Tuesday, May 10, 2011

After driving 24 hours, I finally got home late Friday night. I walked in the door and immediately my mom wanted to show me the new bathroom vent. So I walked into the bathroom, saw this toilet contraption, walked into the living room, saw Trevor's wheelchair and had an anxiety attack.

I'm not sure why but I think having handicap accessible things in our home just makes the situation seem more permanent. During Trevor's first rodeo, he was already walking and talking on his own by the time we were home. But this time he still requires 24-hour watch and needs assistance walking. He tries to be independent and walk on his own, forgetting that his balance is not the most reliable. He sort of resembles an 8-month-old as they take their first few steps. His left arm (the mobile one) sticks out completely parallel to the ground whereas his right arm (the immobile one) makes an upside-down ballerina arm curving in a 'C' towards his body. He walks with his right foot pigeon-toed and his left one completely straight and wobbles like a penguin. It's like he's doing the "I'm a little teapot" dance whenever he's standing. He always has both a handle and a spout.

Trevor has to get really creative when it comes to communicating what exactly he wants. Generally it's just a big guessing game, which is frustrating for everyone involved. He does a lot of pointing and saying "alright," which helps nothing. Every time he tries to get up off the couch, we go through a routine asking him what he wants. "Do you have to go to the bathroon?" "Do you want food?" "Do you want to go somewhere?" Your guess is as good as ours at any given moment...


Sunday was Mother's Day and Trevor's 23rd birthday. All my mom wanted for Mother's Day was for all of us to wake up and go to church together. We were all ready to go but when we told Trevor to get in the car he yelled, "No, no, no, no!" So Walker had to stay home while my mom, Payton, my friend Megan and I went to church. We sat through the entire service hoping Walker would somehow convince Trevor to come, but it never happened.

Later Walker and Trevor met us for breakfast. I've determined that him being out in public settings such as this is the best therapy. It makes it so that he can't just lay at home on the couch, but rather has to practice normal modes of communication. I'm sure it's extremely frustrating and embarrassing for him, but I think there's nothing that will help him improve more.

We had Trevor's birthday party at our aunt and uncle's house, where he sat on the couch the entire time. When we were singing happy birthday to him, he laid his head down on the armrest and pretended to be asleep. He had no interest in his gifts, only said "alright" after opening each one, and then said, "welp" and pointed to the door when he was ready to leave. It's depressing how unenthusiastic he is about life, but I guess that's just a consequence of being unable to communicate.


All day I waited for the perfect opportunity to venture to a coffee shop to get started on my book. I finally told my mom and Trevor that I was leaving to go to The Strutt at around 2 p.m.. I went downstairs to get all pretty and as I was brushing my teeth, I saw Trevor’s reflection in the mirror. I looked over and he was standing there with my mom holding his arm and his finger pointed toward the ceiling.

“Whatcha doin’?” I asked.
No response.
“Is there a spider up there?
“Do you want to go get coffee with me?” I asked sarcastically, figuring there was no way he would want to leave the house.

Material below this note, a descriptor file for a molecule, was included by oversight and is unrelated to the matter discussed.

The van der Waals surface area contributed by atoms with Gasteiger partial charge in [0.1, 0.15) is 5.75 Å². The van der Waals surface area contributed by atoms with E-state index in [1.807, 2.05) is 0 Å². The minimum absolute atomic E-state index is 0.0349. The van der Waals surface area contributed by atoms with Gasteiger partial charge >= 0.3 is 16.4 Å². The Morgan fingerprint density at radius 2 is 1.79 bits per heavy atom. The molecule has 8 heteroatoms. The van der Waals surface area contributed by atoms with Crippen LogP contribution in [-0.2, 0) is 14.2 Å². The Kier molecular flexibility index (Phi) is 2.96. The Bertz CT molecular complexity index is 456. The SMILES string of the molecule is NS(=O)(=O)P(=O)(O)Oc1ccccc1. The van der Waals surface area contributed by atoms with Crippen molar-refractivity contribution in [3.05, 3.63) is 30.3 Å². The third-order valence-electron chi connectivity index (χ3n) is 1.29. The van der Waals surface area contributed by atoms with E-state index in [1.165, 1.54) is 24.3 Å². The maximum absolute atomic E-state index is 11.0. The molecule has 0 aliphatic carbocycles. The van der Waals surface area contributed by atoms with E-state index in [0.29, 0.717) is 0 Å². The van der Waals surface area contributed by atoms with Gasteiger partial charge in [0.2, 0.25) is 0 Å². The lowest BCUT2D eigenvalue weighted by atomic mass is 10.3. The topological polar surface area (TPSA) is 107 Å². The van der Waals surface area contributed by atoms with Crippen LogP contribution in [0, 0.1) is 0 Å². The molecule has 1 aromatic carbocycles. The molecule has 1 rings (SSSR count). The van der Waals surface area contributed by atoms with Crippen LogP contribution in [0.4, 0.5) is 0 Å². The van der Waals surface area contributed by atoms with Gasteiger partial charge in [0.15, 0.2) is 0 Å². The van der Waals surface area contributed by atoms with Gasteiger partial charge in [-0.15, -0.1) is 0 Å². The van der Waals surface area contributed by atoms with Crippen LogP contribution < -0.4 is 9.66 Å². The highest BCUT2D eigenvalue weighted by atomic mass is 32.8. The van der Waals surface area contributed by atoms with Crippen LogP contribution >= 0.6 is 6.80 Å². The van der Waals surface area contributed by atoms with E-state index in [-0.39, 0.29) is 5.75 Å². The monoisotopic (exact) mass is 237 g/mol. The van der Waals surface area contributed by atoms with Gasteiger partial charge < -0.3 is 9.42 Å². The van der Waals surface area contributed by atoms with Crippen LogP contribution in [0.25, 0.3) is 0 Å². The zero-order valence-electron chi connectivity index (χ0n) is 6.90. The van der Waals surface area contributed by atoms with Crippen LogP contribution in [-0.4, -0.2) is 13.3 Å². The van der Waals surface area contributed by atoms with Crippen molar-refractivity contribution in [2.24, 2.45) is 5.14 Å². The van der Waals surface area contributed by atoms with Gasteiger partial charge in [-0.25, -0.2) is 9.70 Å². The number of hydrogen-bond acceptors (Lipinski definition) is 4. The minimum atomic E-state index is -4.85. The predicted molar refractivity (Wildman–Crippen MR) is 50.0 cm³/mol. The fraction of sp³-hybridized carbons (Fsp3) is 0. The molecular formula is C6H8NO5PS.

Trevor nodded his head and said, “Alright.”

So I got ready, had my mom help Trevor get ready, and Trevor and I headed to The Strutt. I went about five miles per hour under the speed limit the entire way, which was more obnoxious than a father first driving his newborn baby home from the hospital. There is so much responsibility and liability having Trevor in the car with me. He’s like a 23-year-old man version of Humpty Dumpty. But scarier.

Once we were to the Strutt I helped him out of the car and got him settled at a table with Netflix going on his new iPad, and then I went up to the counter and ordered us coffees, his decaf of course. During the four-ish minutes it took the barista to make our drinks, I probably looked over a hundred times to make sure he was okay. But I didn't want him to know I was worried so I had to try to do it sneakily. I returned to the table, opened my computer and wrote a few paragraphs of my book. He watched the first two minutes of four different movies and then pushed his drink towards me, put his iPad in its case and tried to get up.

“Trevor, do you want to go home?”
“Do you have to go to the bathroom?”
“Do you want to go somewhere else?”
He nods his head.

Oh, great, now I had to somehow figure out where Trevor could possibly want to go. After battling for him to find the words and me to guess what he wanted to do, I gave up and decide to head back home, which was depressing for both of us. An afternoon trip to the coffee shop ended up only lasting 20 minutes. Tops.

If anyone has any ideas as to what a 23-year old man would enjoy that doesn't include drinking, smoking, going to a bar, or anything that seems childish, PLEASE let me know.


  1. Art. I don't work with people who've suffered traumatic brain trauma, but, right now, I work with adults with disabilities. Many cannot communicate in ways easily understood by mainstream society. It's AMAZING to see them participate in art, a mode of expression that knows no limits, bounds, nor must it adhere to any rules. Try it out? Contact me on FB if you want me to connect you with art therapists who can forward you some ideas, I work with several.

    Keep writing. Loves - Dani

  2. I love you Alyssa. You're truly inspiring...Trevor is so lucky to have you as a sister<3